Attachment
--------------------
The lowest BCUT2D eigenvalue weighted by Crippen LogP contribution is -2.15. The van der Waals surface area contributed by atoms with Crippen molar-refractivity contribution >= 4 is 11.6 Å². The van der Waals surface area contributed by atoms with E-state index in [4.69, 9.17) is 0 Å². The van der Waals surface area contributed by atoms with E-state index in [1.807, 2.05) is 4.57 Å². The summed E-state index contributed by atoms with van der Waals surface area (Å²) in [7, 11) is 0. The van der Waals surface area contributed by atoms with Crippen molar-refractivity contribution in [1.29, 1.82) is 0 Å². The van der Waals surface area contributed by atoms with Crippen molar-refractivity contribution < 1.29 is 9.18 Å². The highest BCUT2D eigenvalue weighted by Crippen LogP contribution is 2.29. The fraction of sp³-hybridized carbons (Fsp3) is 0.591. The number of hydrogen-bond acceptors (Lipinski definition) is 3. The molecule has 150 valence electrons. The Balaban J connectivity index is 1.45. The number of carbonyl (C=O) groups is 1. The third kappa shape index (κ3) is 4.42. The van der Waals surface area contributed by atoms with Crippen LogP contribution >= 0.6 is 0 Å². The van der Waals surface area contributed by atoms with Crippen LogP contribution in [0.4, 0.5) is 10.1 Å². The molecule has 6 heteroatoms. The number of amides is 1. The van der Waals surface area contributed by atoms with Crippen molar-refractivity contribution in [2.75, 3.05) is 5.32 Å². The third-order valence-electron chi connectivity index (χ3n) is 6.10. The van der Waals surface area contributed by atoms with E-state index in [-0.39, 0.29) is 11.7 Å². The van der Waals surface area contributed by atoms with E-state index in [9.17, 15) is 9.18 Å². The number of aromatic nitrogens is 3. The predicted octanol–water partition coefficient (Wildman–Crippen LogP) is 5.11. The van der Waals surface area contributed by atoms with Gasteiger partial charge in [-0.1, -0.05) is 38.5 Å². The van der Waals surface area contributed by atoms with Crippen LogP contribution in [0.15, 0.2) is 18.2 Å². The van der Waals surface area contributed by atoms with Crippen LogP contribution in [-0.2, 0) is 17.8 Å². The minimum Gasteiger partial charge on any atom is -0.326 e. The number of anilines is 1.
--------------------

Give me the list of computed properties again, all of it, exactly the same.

The lowest BCUT2D eigenvalue weighted by Crippen LogP contribution is -2.15. The van der Waals surface area contributed by atoms with Crippen molar-refractivity contribution >= 4 is 11.6 Å². The van der Waals surface area contributed by atoms with E-state index in [4.69, 9.17) is 0 Å². The van der Waals surface area contributed by atoms with E-state index in [1.807, 2.05) is 4.57 Å². The summed E-state index contributed by atoms with van der Waals surface area (Å²) in [7, 11) is 0. The van der Waals surface area contributed by atoms with Crippen molar-refractivity contribution in [1.29, 1.82) is 0 Å². The van der Waals surface area contributed by atoms with Crippen molar-refractivity contribution < 1.29 is 9.18 Å². The highest BCUT2D eigenvalue weighted by Crippen LogP contribution is 2.29. The fraction of sp³-hybridized carbons (Fsp3) is 0.591. The number of hydrogen-bond acceptors (Lipinski definition) is 3. The molecule has 150 valence electrons. The Balaban J connectivity index is 1.45. The number of carbonyl (C=O) groups is 1. The third kappa shape index (κ3) is 4.42. The van der Waals surface area contributed by atoms with Crippen LogP contribution >= 0.6 is 0 Å². The van der Waals surface area contributed by atoms with Crippen LogP contribution in [0.4, 0.5) is 10.1 Å². The molecule has 6 heteroatoms. The number of amides is 1. The van der Waals surface area contributed by atoms with Crippen molar-refractivity contribution in [2.75, 3.05) is 5.32 Å². The third-order valence-electron chi connectivity index (χ3n) is 6.10. The van der Waals surface area contributed by atoms with E-state index in [-0.39, 0.29) is 11.7 Å². The van der Waals surface area contributed by atoms with E-state index in [9.17, 15) is 9.18 Å². The number of aromatic nitrogens is 3. The predicted octanol–water partition coefficient (Wildman–Crippen LogP) is 5.11. The van der Waals surface area contributed by atoms with Gasteiger partial charge in [-0.1, -0.05) is 38.5 Å². The van der Waals surface area contributed by atoms with Crippen LogP contribution in [0.15, 0.2) is 18.2 Å². The van der Waals surface area contributed by atoms with Crippen LogP contribution in [-0.2, 0) is 17.8 Å². The minimum Gasteiger partial charge on any atom is -0.326 e. The number of anilines is 1.